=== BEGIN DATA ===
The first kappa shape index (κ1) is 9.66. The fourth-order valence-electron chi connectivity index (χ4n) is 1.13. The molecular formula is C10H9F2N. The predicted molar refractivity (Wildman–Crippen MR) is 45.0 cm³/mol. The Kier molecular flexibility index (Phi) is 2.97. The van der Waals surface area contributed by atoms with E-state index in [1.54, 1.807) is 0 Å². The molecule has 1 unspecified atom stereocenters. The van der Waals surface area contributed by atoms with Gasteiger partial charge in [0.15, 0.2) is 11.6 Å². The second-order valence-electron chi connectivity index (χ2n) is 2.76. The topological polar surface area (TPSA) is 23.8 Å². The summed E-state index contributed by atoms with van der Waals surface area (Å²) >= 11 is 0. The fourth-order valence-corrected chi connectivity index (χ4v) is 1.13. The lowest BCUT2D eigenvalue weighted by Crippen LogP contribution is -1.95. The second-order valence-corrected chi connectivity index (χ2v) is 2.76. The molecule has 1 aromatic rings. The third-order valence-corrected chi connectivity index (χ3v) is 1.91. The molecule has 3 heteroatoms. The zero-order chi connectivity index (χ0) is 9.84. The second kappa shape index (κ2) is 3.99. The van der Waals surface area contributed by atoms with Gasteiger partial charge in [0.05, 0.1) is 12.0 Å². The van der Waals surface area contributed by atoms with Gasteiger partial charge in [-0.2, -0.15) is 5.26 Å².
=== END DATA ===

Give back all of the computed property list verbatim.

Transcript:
The first kappa shape index (κ1) is 9.66. The fourth-order valence-electron chi connectivity index (χ4n) is 1.13. The molecular formula is C10H9F2N. The predicted molar refractivity (Wildman–Crippen MR) is 45.0 cm³/mol. The Kier molecular flexibility index (Phi) is 2.97. The van der Waals surface area contributed by atoms with E-state index in [1.54, 1.807) is 0 Å². The molecule has 1 unspecified atom stereocenters. The van der Waals surface area contributed by atoms with Gasteiger partial charge in [0.15, 0.2) is 11.6 Å². The second-order valence-electron chi connectivity index (χ2n) is 2.76. The topological polar surface area (TPSA) is 23.8 Å². The summed E-state index contributed by atoms with van der Waals surface area (Å²) >= 11 is 0. The fourth-order valence-corrected chi connectivity index (χ4v) is 1.13. The lowest BCUT2D eigenvalue weighted by Crippen LogP contribution is -1.95. The second-order valence-corrected chi connectivity index (χ2v) is 2.76. The molecule has 1 aromatic rings. The third-order valence-corrected chi connectivity index (χ3v) is 1.91. The molecule has 3 heteroatoms. The zero-order chi connectivity index (χ0) is 9.84. The second kappa shape index (κ2) is 3.99. The van der Waals surface area contributed by atoms with Gasteiger partial charge in [0.05, 0.1) is 12.0 Å². The van der Waals surface area contributed by atoms with Gasteiger partial charge in [-0.2, -0.15) is 5.26 Å².